On March 31, 2020, the City Council voted to pass a local urgency ordinance that prohibits evictions due to nonpayment of rent in response to the ongoing COVID-19 pandemic.
This ordinance applies to residential and commercial tenants who live or operate businesses in the City who are unable to pay rent due to COVID-19. The ordinance goes into effect immediately and will remain in effect until 30 days following the expiration of Governor Gavin Newsom’s executive order (N-37-20), which authorizes local governments to impose limitations on evictions caused by COVID-19. You may read the City’s eviction moratorium here.
To qualify for eviction protection under this ordinance, residential and business tenants must notify their landlord in writing of their inability to pay rent before rent is due, or up to 14 days after the due date. As an example: if rent is due on March 31, you have until April 14 to notify your landlord. You must also be able to provide documentation that documents your inability to pay rent as a result of the COVID-19 pandemic.
Business tenants: to qualify, your business must conduct its business in the City and be able to demonstrate substantial loss of income related to COVID-19. Like residential tenants, you must notify your landlord in writing of your inability to pay rent before rent is due. You also have up to 14 days after the due date to notify your landlord.
Frequently Asked Questions
What does this ordinance protect against?
For both residential and business tenants, landlords will not be permitted to begin eviction proceedings against qualifying tenants while the ordinance is in effect. Landlords may also not charge penalties or late fees for late payment. Please note that this ordinance does not relieve tenants of their obligation to pay rent once the protections are lifted. Tenants are granted up to 180 days after the ordinance expires to pay any past rent in full. The ordinance also does not protect tenants from evictions for reasons unrelated to COVID-19.
Who does this ordinance apply to?
This ordinance applies to residential and business tenants.
Residential tenants: this eviction moratorium applies to tenants who are affected by the COVID-19 pandemic. This includes tenants who are unable to work as a result of a health order from the County of Los Angeles who are required to stay at home.
- Tenants who are unable to work as a result of caring for a household or family member who is sick with COVID-19
- Tenants who are experiencing a layoff, work furlough or a reduction in work hours or income as a result of COVID-19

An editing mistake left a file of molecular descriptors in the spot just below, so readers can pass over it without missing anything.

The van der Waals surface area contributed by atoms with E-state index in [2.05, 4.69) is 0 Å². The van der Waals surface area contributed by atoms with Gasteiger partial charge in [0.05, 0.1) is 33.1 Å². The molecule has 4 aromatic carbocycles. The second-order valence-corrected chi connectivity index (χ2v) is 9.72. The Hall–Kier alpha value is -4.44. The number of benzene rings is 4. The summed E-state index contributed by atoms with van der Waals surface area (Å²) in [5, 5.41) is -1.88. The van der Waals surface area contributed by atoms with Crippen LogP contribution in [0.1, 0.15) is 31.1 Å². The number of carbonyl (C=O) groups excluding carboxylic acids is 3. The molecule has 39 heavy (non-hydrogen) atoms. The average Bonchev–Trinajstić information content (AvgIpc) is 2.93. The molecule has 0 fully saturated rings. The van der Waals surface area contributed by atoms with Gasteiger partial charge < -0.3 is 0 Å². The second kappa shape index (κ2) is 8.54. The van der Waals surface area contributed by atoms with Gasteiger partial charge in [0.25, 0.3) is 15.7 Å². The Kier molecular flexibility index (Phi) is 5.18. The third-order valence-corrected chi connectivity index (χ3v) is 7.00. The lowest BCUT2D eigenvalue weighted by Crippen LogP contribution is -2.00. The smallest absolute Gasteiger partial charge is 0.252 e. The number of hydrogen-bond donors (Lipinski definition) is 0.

- Tenants who must stay at home or self-quarantine as a result of COVID-19 who do not have access to paid leave or who are unable to use paid vacation time
- Tenants who must take care of a child whose school was closed in response to COVID-19 and is ineligible to receive paid leave or is unable to use paid leave
Commercial tenants: this eviction moratorium applies to a commercial business entity or principal owner or co-owner of a commercial business entity operating in the City of San Gabriel whose name appears on the lease for the rental unit.
Impacted commercial tenants include:
- Businesses who are deemed essential or non-essential under the Safer at Home order who were required to cease or reduce commercial operations
- Businesses who have suffered significant financial loss as a result of the government response to COVID-19
If I’m a residential or commercial tenant and I am unable to pay my rent, what must I do?
If you are a residential or commercial tenant and are unable to pay your rent as a result of COVID-19 for the reasons outlined above, you should notify your landlord in writing before your rent is due. You may also contact your landlord for up to 14 days after your rent is due with a written notification.
An in writing notification includes email or text communications to the landlord. Landlords must hold the tenant’s medical or financial information in confidence and the information must only be used for evaluating the tenant’s claim.
As a tenant, what type of documentation must I provide to my landlord?
Along with a notification to the landlord, the affected tenant must include copies of verifiable documentation that confirms the inability of the tenant to pay.
This may include:
- A written notice or documentation from an employer or other source of income citing COVID-19 as a reason for reduced work hours, a work furlough or termination
- Employer paycheck stubs, payroll checks, bank statements, medical bills, signed letters or statements explaining the affected tenant’s changed financial circumstances
- A notification from a school declaring a school closure related to COVID-19 and notice to the tenant’s employer or other source of income that may be impacted by an impacted child care
Once the ordinance expires, how much time do I have to pay rent?
This ordinance will expire 30 days following the expiration of Governor Gavin Newsom’s executive order (N-37-20). Once this ordinance expires, tenants are granted up to 180 days after the ordinance expires to pay any past rent in full.
Last updated: April 6 at 5:00 p.m.